As I chewed on the noodles, I could taste the charcoal smokiness from the fire and the sweet and briny seafood broth, which had been absorbed into the noodles. This was more than just wokhei— the heady, smoky scent of the charcoal crept its way into the noodles to create a distinct rich, savoury and robust blend of flavours that knocked this plate of hokkien mee out of the park.
Though the noodles were shorter than I’d like, to the extent that I couldn’t even hold it up with my chopsticks, I really enjoyed how the hokkien mee was wet enough from both the seafood stock and the generous amount of eggs to produce an almost silky-like feel to each mouthful.
As I took bite after bite of hokkien mee, I told my dining companion: “Now, this is what a plate of hokkien mee should taste like.”
For a plate of S$8 hokkien mee, I counted about four medium-sized prawns on each plate.
Though the size of the prawns are nothing to talk about (they weren’t jumbo prawns, but at least they weren’t shrimp-sized), I enjoyed how the prawns were taut and crunchy— a sure sign that they were fresh.
While most hokkien mee stalls serve their sotong in large rings, I was surprised by Swee Guan Hokkien Mee as the sotong was already cut up into little bite-sized pieces. Though the sotong didn’t add much in terms of flavour (it probably had been absorbed by the noodles by now), I liked how it added a well-needed chewy bite to the plate of wet hokkien mee.
If you can’t handle your spice, please heed my advice and avoid the chilli. I consider myself a spice lover, but this was way too spicy for me. While it first started out as a pleasant sweetness, almost like the sambal belacan you’d get with nasi lemak, the spice slowly crawled up my throat and grew into a sharp, cough-inducing spice that even my teh peng couldn’t save.
Judging by the way my dining companion and I polished off our plates, I’d say that Swee Guan Hokkien Mee certainly deserves a go at the title for “Best Hokkien Mee in Singapore.”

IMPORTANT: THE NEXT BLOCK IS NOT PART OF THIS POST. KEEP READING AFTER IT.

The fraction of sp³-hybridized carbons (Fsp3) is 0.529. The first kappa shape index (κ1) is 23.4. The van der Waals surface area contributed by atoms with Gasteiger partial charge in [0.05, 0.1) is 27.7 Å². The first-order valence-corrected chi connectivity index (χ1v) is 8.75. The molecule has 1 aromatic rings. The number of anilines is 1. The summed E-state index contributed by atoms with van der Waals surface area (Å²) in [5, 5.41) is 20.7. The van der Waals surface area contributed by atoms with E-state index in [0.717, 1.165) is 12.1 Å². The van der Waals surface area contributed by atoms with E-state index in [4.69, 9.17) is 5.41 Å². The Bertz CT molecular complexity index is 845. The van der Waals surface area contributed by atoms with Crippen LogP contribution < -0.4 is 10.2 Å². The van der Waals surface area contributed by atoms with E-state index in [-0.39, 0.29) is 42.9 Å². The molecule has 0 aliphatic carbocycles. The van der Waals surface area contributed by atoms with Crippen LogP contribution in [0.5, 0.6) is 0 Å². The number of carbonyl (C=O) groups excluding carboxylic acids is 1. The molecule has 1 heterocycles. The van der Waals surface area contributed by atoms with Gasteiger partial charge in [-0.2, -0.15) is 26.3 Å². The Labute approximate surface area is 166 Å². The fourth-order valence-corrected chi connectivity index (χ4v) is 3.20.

Frankly, I loved everything about it. The way each plate of messy hokkien mee managed to balance out the smokiness from the charcoal fire with the savoury sweetness from the seafood stock was just perfect. Everything came together in a way that made it so easy to slurp up the noodles.
My only gripes would be the lack of lard, not-so-friendly customer service, its portion and price. My dining companion finished his plate of hokkien mee in a shocking 10 minutes (that’s faster than the time it took for me to queue for it!), while me being the slower eater, finished it off in about 15 minutes.
For S$8, I expected to be full, but unfortunately both of us were still hungry afterwards. We eventually went next door to have banh mi, but agreed that despite all its shortcomings, Swee Guan Hokkien Mee’s power-packed hokkien mee was something that everyone should try at least once in their lifetimes.
Expected damage: S$6 – S$10 per pax
Other articles you might like:
Sumo Fried Hokkien Prawn Mee: Best Hokkien Mee you can find in Ang Mo Kio
Magic Kitchen: Laksa chee cheong fun + thick toasts at this old-school eatery in Ang Mo Kio
The post Swee Guan Hokkien Mee: Shiok charcoal-fried hokkien mee since 1968 at Geylang appeared first on SETHLUI.com.